PRESIDENT Rodrigo Duterte threatened to behead human rights advocates who criticized the country’s record Friday and refused to investigate thousands of deaths attributed to his war on illegal drugs, one day after rejecting 250 million euros in aid because the European Union was “interfering” in domestic concerns.
“There are people dying everyday—let’s say a hundred a day. Who is killing them? I don’t know, and I don’t want to find out,” the President said in Filipino at the inauguration of a bridge in Tagum City.
Reiterating his vow to finish the drug war within three years, Duterte also threatened to behead human rights advocates who were criticizing his drug campaign.
“Do not believe these human rights activists. I’ll kill you along with drug addicts, I’ll decapitate you. You cannot taunt me with that. Try to place me behind bars,” he said.
Duterte said human rights activists had alleged that 7,000 people had died in his drug war since he came to power in the middle of last year, but warned of many more deaths in his quest to eradicate drugs in society.
“Make that 50,000. I will really finish them off. And even if I go to hell, I can rot in prison. I do not mind. I am old,” he said.
“If I should be placed behind bars, then fine. I’ll pay the price. But do not f— with the Filipino family,” he added.
He said drug suspects would then get away with their crimes because their lawyers would insist they were not in the right state of mind when they committed them.
While the government has repeatedly denied having any role in the killings of drug suspects and blamed syndicates for the rise in deaths, the administration announced that it will reject any form of assistance from the EU, a staunch critic of the administration’s drug war that threatened to abrogate 27 trade agreements and stop the duty-free importation of Philippine products in Europe “if the killings won’t stop.”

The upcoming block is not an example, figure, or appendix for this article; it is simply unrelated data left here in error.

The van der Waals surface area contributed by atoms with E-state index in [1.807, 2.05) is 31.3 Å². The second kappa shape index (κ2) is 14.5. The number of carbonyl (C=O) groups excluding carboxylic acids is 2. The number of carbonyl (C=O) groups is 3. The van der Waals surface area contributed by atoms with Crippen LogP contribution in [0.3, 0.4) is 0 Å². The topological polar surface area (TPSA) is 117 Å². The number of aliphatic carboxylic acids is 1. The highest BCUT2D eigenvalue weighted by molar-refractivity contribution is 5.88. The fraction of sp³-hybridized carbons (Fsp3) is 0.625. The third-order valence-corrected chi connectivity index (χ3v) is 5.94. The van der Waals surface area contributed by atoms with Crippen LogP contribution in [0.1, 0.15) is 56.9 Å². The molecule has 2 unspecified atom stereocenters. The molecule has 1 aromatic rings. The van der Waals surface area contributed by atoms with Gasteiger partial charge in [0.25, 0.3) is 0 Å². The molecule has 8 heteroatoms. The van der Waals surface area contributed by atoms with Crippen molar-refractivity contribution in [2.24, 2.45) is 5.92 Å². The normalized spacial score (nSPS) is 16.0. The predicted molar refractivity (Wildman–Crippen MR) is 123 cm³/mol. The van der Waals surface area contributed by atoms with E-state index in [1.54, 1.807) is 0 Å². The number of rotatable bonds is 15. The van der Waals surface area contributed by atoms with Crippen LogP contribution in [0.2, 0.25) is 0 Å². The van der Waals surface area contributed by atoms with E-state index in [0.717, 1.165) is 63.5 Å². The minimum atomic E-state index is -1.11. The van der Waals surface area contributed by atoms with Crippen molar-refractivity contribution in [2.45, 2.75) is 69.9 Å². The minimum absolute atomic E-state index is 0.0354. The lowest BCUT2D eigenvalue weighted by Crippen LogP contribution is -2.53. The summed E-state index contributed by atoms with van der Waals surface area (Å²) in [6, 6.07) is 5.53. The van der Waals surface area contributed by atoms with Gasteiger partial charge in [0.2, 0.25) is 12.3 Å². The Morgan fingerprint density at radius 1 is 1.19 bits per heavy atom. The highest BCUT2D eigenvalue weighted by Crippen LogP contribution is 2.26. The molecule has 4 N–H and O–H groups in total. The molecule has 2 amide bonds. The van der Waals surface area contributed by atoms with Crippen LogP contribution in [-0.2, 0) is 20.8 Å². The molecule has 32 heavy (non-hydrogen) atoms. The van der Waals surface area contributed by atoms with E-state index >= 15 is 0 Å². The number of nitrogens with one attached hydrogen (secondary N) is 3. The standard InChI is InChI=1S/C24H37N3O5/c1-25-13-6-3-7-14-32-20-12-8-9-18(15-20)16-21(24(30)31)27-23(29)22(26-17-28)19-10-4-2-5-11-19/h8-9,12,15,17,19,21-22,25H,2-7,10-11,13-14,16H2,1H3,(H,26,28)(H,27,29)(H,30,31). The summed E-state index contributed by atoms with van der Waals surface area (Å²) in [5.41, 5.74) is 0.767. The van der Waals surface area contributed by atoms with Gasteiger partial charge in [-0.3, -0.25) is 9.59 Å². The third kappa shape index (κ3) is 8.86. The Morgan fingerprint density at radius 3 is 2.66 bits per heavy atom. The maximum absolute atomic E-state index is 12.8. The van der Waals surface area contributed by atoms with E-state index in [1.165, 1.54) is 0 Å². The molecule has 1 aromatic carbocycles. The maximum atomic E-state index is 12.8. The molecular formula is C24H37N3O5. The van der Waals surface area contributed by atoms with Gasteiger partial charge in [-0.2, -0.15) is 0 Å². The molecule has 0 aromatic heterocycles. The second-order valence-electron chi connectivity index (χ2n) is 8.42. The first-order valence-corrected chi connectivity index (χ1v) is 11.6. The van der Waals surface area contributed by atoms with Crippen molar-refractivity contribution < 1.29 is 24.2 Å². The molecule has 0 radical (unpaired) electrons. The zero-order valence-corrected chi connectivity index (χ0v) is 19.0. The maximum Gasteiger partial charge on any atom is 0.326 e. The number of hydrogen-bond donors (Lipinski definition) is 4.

The country’s decision to reject aid from the EU would mean the loss of about 250 million Euros ($278.73 million) worth of grants mostly allocated to Muslim communities, EU Ambassador to the Philippines Franz Jessen said.
With the EU hinting at the possibility of “threatening to stop the aid,” Philippine officials preempted the move by refusing to receive it, a government source said.
The Philippines was placed under intense scrutiny during the Universal Periodic Review of the UN Human Rights Council, which urged it to allow the investigation of the thousands of extrajudicial killings blamed on his war on drugs.
Borrowing a line from the hit film “Heneral Luna,” Trade Secretary Ramon Lopez on Friday defended Duterte’s decision to refuse aid from the EU.
“Freedom or business? It’s very clear now that freedom is our priority,” Lopez said in Filipino on the ANC news channel.
Lopez admitted that the Philippines’ refusal of assistance from the EU that was tied to the observance of human rights.
“We follow human rights. We follow the rule of law. Nobody has to tell us that. I think that’s the point,” he said.
“We have dignity. We are not beggars. They can help if they want to.”
“We might not develop as fast, we might not be rich fast enough but at least we have our principles and we have dignity.”
Newly appointed Foreign Secretary Alan Peter Cayetano said the country’s relations with the EU were going through a rough period.
“It’s like a roller coaster ride, but we are in this ride together,” Cayetano said.
“Let me emphasize that as Filipinos, maybe all of us agree that we cannot accept any aid with conditions,” he said.
He gave as an example that during the Universal Periodic Review, The Netherlands suggested that eventually the bloc might insist that abortion be made legal in countries accepting EU aid.
He said other members of the EU were for legalizing the possession of drugs for personal use, which runs counter to the country’s war on drugs.
“What will you do with this big money if our people will turn into drug addicts?” Cayetano said.
During the UPR meeting in Brussels last week, 257 countries recommended the Philippines end the extrajudicial killings in the government’s “war on drugs” and scrap the plan to reimpose death penalty,
Even China has submitted its own separate recommendations for the Philippines.
Cayetano said the decision to not accept any aid with conditions was a general policy, but some Cabinet members were discussing “specific” policies.
“So we are just announcing the policy so you know we will boycott your aid if you put conditions on it and interfere. We are drawing the red line,” Cayetano said.
Immediately after he came back from Russia, where Duterte will have his official first visit, he will set a meeting with EU ambassador Jessen to “try to navigate this roller coaster ride together.”
He said that if the EU will help the Philippines with its present problem and can agree on a framework, the country will accept the bloc’s aid.